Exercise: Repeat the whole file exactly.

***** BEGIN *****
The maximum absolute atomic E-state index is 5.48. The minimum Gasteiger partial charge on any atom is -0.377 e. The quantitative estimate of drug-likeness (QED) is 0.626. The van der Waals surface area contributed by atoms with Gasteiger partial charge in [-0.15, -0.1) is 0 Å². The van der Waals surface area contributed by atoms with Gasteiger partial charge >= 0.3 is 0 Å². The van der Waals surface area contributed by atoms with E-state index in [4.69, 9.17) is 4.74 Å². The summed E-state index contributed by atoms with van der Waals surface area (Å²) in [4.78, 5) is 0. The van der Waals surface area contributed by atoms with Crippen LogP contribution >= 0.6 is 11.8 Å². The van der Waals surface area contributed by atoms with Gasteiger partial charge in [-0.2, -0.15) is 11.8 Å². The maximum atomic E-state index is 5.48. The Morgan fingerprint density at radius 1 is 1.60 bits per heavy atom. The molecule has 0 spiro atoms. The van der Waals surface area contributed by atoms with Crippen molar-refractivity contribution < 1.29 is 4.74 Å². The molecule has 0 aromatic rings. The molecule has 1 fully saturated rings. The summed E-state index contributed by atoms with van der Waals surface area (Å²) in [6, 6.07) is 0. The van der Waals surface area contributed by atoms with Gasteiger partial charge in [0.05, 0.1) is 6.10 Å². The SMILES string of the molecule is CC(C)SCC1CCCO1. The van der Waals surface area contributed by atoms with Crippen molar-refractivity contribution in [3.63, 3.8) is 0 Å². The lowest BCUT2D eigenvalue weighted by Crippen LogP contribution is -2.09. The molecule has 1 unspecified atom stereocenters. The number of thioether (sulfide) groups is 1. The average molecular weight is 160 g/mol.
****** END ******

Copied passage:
The maximum absolute atomic E-state index is 5.48. The minimum Gasteiger partial charge on any atom is -0.377 e. The quantitative estimate of drug-likeness (QED) is 0.626. The van der Waals surface area contributed by atoms with Gasteiger partial charge in [-0.15, -0.1) is 0 Å². The van der Waals surface area contributed by atoms with Gasteiger partial charge >= 0.3 is 0 Å². The van der Waals surface area contributed by atoms with E-state index in [4.69, 9.17) is 4.74 Å². The summed E-state index contributed by atoms with van der Waals surface area (Å²) in [4.78, 5) is 0. The van der Waals surface area contributed by atoms with Crippen LogP contribution >= 0.6 is 11.8 Å². The van der Waals surface area contributed by atoms with Gasteiger partial charge in [-0.2, -0.15) is 11.8 Å². The maximum atomic E-state index is 5.48. The Morgan fingerprint density at radius 1 is 1.60 bits per heavy atom. The molecule has 0 spiro atoms. The van der Waals surface area contributed by atoms with Crippen molar-refractivity contribution < 1.29 is 4.74 Å². The molecule has 0 aromatic rings. The molecule has 1 fully saturated rings. The summed E-state index contributed by atoms with van der Waals surface area (Å²) in [6, 6.07) is 0. The van der Waals surface area contributed by atoms with Gasteiger partial charge in [0.05, 0.1) is 6.10 Å². The SMILES string of the molecule is CC(C)SCC1CCCO1. The van der Waals surface area contributed by atoms with Crippen molar-refractivity contribution in [3.63, 3.8) is 0 Å². The lowest BCUT2D eigenvalue weighted by Crippen LogP contribution is -2.09. The molecule has 1 unspecified atom stereocenters. The number of thioether (sulfide) groups is 1. The average molecular weight is 160 g/mol.